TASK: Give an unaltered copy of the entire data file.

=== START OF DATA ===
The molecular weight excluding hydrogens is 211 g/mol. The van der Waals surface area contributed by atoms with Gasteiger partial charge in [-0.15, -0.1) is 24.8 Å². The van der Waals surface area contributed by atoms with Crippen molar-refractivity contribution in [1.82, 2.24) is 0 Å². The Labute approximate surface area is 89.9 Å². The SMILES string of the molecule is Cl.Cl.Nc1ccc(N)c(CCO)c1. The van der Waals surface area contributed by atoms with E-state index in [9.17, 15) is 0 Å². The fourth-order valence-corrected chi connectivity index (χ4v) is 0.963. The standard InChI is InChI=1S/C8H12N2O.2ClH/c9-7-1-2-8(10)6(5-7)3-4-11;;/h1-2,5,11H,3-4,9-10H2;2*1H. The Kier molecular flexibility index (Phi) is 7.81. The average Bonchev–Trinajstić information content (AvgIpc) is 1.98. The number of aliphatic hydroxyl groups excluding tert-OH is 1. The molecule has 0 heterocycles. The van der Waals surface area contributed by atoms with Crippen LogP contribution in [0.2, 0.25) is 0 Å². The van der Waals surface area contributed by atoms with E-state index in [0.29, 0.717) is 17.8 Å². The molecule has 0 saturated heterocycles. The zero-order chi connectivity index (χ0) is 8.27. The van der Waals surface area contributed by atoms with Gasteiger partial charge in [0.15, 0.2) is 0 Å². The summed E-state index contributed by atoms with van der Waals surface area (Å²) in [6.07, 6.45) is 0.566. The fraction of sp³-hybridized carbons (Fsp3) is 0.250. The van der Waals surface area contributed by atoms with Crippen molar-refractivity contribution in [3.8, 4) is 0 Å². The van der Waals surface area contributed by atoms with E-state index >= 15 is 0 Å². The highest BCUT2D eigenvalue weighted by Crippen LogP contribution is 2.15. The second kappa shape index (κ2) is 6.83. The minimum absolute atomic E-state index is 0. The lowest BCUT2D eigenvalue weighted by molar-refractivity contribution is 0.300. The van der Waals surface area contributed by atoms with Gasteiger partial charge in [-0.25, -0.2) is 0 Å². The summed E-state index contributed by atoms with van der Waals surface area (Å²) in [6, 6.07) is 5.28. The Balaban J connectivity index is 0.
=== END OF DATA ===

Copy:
The molecular weight excluding hydrogens is 211 g/mol. The van der Waals surface area contributed by atoms with Gasteiger partial charge in [-0.15, -0.1) is 24.8 Å². The van der Waals surface area contributed by atoms with Crippen molar-refractivity contribution in [1.82, 2.24) is 0 Å². The Labute approximate surface area is 89.9 Å². The SMILES string of the molecule is Cl.Cl.Nc1ccc(N)c(CCO)c1. The van der Waals surface area contributed by atoms with E-state index in [9.17, 15) is 0 Å². The fourth-order valence-corrected chi connectivity index (χ4v) is 0.963. The standard InChI is InChI=1S/C8H12N2O.2ClH/c9-7-1-2-8(10)6(5-7)3-4-11;;/h1-2,5,11H,3-4,9-10H2;2*1H. The Kier molecular flexibility index (Phi) is 7.81. The average Bonchev–Trinajstić information content (AvgIpc) is 1.98. The number of aliphatic hydroxyl groups excluding tert-OH is 1. The molecule has 0 heterocycles. The van der Waals surface area contributed by atoms with Crippen LogP contribution in [0.2, 0.25) is 0 Å². The van der Waals surface area contributed by atoms with E-state index in [0.29, 0.717) is 17.8 Å². The molecule has 0 saturated heterocycles. The zero-order chi connectivity index (χ0) is 8.27. The van der Waals surface area contributed by atoms with Gasteiger partial charge in [0.15, 0.2) is 0 Å². The summed E-state index contributed by atoms with van der Waals surface area (Å²) in [6.07, 6.45) is 0.566. The fraction of sp³-hybridized carbons (Fsp3) is 0.250. The van der Waals surface area contributed by atoms with Crippen molar-refractivity contribution in [3.8, 4) is 0 Å². The van der Waals surface area contributed by atoms with E-state index >= 15 is 0 Å². The highest BCUT2D eigenvalue weighted by Crippen LogP contribution is 2.15. The second kappa shape index (κ2) is 6.83. The minimum absolute atomic E-state index is 0. The lowest BCUT2D eigenvalue weighted by molar-refractivity contribution is 0.300. The van der Waals surface area contributed by atoms with Gasteiger partial charge in [-0.25, -0.2) is 0 Å². The summed E-state index contributed by atoms with van der Waals surface area (Å²) in [6, 6.07) is 5.28. The Balaban J connectivity index is 0.